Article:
Michiru Nororo is a Japanese male horror manga artist. He draws shocking and cruel stories with beautiful illustrations. When he was in junior high school, he was influenced by "Kuraroku's Strange Disease" by Hinohide Hino, which his younger brother bought for him. After dropping out of college, he began contributing his work in earnest while working as a freelancer and debuted as a gag manga artist. In the late 1980s, the comedy boom came and young aspiring comedians often appeared on TV. He, too, formed a comic duo with his friends. Writing that script in letters was boring, so he had to transcribe the whole thing into pictures. A friend of his saw it and told him it was funny, so he penciled it in and submitted it somewhere. That was the first manga he ever drew in his life. The script for that manga was accepted for the "Young Magazine" Newcomer's Award a year late, and it became his first work.
After dropping out of college, he dabbled in part-time work for a while, but his future options gradually narrowed. He had no choice but to seriously aspire to become a manga artist, and continued to submit his work to various places. But the professional world is a tough place, and even if he gets one article published, it doesn't last. One day, he happens to come across a thick horror magazine called "Fear House DX" at a bookstore. At the time, there was a horror manga boom, and many magazines were published by various companies.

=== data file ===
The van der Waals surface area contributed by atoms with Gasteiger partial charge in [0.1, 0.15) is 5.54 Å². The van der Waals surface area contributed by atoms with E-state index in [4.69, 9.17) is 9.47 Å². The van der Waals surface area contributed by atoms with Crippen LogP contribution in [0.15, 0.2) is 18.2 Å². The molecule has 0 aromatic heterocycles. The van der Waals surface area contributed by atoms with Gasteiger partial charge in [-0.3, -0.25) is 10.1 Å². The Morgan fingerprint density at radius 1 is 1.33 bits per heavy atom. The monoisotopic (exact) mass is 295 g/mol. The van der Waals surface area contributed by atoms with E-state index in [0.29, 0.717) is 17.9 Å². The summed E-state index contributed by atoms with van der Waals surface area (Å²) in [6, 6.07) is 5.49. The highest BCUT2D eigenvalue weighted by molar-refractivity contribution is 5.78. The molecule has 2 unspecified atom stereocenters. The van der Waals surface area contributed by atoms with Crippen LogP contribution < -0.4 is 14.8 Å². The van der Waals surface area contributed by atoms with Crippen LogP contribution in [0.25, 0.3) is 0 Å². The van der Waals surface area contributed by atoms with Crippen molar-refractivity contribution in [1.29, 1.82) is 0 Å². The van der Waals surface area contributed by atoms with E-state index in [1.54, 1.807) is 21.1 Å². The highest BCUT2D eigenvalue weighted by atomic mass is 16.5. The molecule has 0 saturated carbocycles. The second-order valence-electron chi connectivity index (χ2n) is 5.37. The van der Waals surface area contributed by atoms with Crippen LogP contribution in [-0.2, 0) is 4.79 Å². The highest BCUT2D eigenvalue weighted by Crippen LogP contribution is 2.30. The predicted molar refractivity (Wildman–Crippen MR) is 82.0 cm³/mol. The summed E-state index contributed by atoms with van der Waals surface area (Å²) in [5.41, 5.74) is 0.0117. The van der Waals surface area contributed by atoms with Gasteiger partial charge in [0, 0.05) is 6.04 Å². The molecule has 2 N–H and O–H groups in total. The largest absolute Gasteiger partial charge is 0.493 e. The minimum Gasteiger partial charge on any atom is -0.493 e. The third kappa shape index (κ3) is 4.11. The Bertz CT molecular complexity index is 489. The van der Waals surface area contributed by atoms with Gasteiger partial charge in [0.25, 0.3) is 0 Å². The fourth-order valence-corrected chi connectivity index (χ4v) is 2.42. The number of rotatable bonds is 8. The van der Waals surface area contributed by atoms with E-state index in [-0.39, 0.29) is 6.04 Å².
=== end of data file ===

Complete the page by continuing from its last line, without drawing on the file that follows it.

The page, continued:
In 1998, he turned into a horror manga artist with "Clock House Girl" published in the February issue of "Fear House DX" (Lido Co., Ltd.). Since then, he has been writing short horror manga mainly for shoujo horror magazines and ladies' comic magazines.
The opening story, "Curse of the Great Hunting," is a masterpiece in its depiction of insects and birds, but he says that he is not very good at splatter movies, neither insects nor birds. What he particularly dislikes are the eyeball patterns on caterpillars and moths. He hates to see them not only in the real thing but also in his own drawings. Lion's Head: The Works of Michiru Jyuu 1996-2012" (Trash Up), published in 2013, attracted a lot of attention as a collection of rare works. His other comics include "Android Kai: Michiru Jyu Michiru's Early Masterpieces I" (both in TRASH-UP).
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